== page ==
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Bankruptcy for Union Members, "Chapter 7"
- Categorized in: Union Resources
How Filing for Chapter 7 Bankruptcy helps:
Under the federal Bankruptcy Code, filing a petition for bankruptcy will "automatically stay" harassing collector calls, most wage garnishments, and the majority of other collection actions. While not necessarily permanent, this stay is meant to grant you a reprieve from collection actions until your bankruptcy case is decided.
Am I Eligible to file for Chapter 7 Bankruptcy?:
If your income is higher than your state's median income, you may be subject to a "means test." This test is meant to ensure that you are not abusing the protections offered under a Chapter 7 bankruptcy. Due to this test, it is critical that you obtain the representation of an experienced, quality bankruptcy attorney to represent your interests throughout your Chapter 7 action. If, during the "means test", the court determines that you are being "presumptively abusive" your action will either be converted to a Chapter 13 bankruptcy (with your permission), or it will be dismissed.
Chapter 7: How it Works
Following is an overview of the early course of a typical Chapter 7 bankruptcy case.
The Chapter 7 Petition and Filing Requirements
A chapter 7 case begins with the debtor filing a petition with the bankruptcy court (the court serving the area where the individual lives, or where the business debtor is organized or has its principal place of business or principal assets). In addition to the petition, in a chapter 7 bankruptcy case the debtor must also file with the court:
- Schedules of assets and liabilities;
- A schedule of current income and expenditures;
- A statement of financial affairs; and
- A schedule of executory contracts and unexpired leases.
Debtors must also provide the assigned case trustee with a copy of the tax return or transcripts for the most recent tax year as well as tax returns filed during the case (including tax returns for prior years that had not been filed when the case began).
- Individual debtors with primarily consumer debts have additional document filing requirements. They must file:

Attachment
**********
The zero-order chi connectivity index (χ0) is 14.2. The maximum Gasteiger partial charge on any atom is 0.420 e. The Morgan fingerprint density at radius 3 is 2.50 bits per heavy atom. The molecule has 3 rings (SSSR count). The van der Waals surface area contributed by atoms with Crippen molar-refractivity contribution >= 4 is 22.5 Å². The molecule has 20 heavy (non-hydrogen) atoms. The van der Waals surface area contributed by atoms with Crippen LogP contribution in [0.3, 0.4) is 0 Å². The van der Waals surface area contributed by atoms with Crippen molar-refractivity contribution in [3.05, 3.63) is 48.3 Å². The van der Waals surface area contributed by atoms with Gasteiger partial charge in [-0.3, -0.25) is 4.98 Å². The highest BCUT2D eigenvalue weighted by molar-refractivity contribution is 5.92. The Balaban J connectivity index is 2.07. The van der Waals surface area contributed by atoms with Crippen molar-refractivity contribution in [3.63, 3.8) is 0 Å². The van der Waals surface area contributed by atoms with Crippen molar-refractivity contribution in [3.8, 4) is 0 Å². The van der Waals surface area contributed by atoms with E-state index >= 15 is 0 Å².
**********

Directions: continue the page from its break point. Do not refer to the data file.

- A certificate of credit counseling and a copy of any debt repayment plan developed through credit counseling;
- Evidence of payment from employers, if any, received 60 days before filing;
- A statement of monthly net income and any anticipated increase in income or expenses after filing; and
- A record of any interest the debtor has in federal or state qualified education or tuition accounts.
A husband and wife may file a joint petition or individual petitions. Even if filing jointly, a husband and wife are subject to all the document filing requirements of individual debtors. (The Official Forms may be purchased at legal stationery stores or downloaded from the internet at http://www.uscourts.gov/bkforms/index.html.)
Fees and Payment Options
As of October 17, 2005, the courts must charge a $220 case filing fee, a $39 miscellaneous administrative fee, and a $15 trustee surcharge. Normally, the fees must be paid to the clerk of the court upon filing. With the court's permission, however, individual debtors may pay in installments. The number of installments is limited to four, and the debtor must make the final installment no later than 120 days after filing the petition. For cause shown, the court may extend the time of any installment, provided that the last installment is paid not later than 180 days after filing the petition. Id. The debtor may also pay the $39 administrative fee and the $15 trustee surcharge in installments. If a joint petition is filed, only one filing fee, one administrative fee, and one trustee surcharge are charged. Debtors should be aware that failure to pay these fees may result in dismissal of the case.
If the debtor's income is less than 150% of the poverty level (as defined in the Bankruptcy Code), and the debtor is unable to pay the chapter 7 fees even in installments, the court may waive the requirement that the fees be paid.
In order to complete the Official Bankruptcy Forms that make up the petition, statement of financial affairs, and schedules, the debtor must provide the following information:
- A list of all creditors and the amount and nature of their claims;
- The source, amount, and frequency of the debtor's income;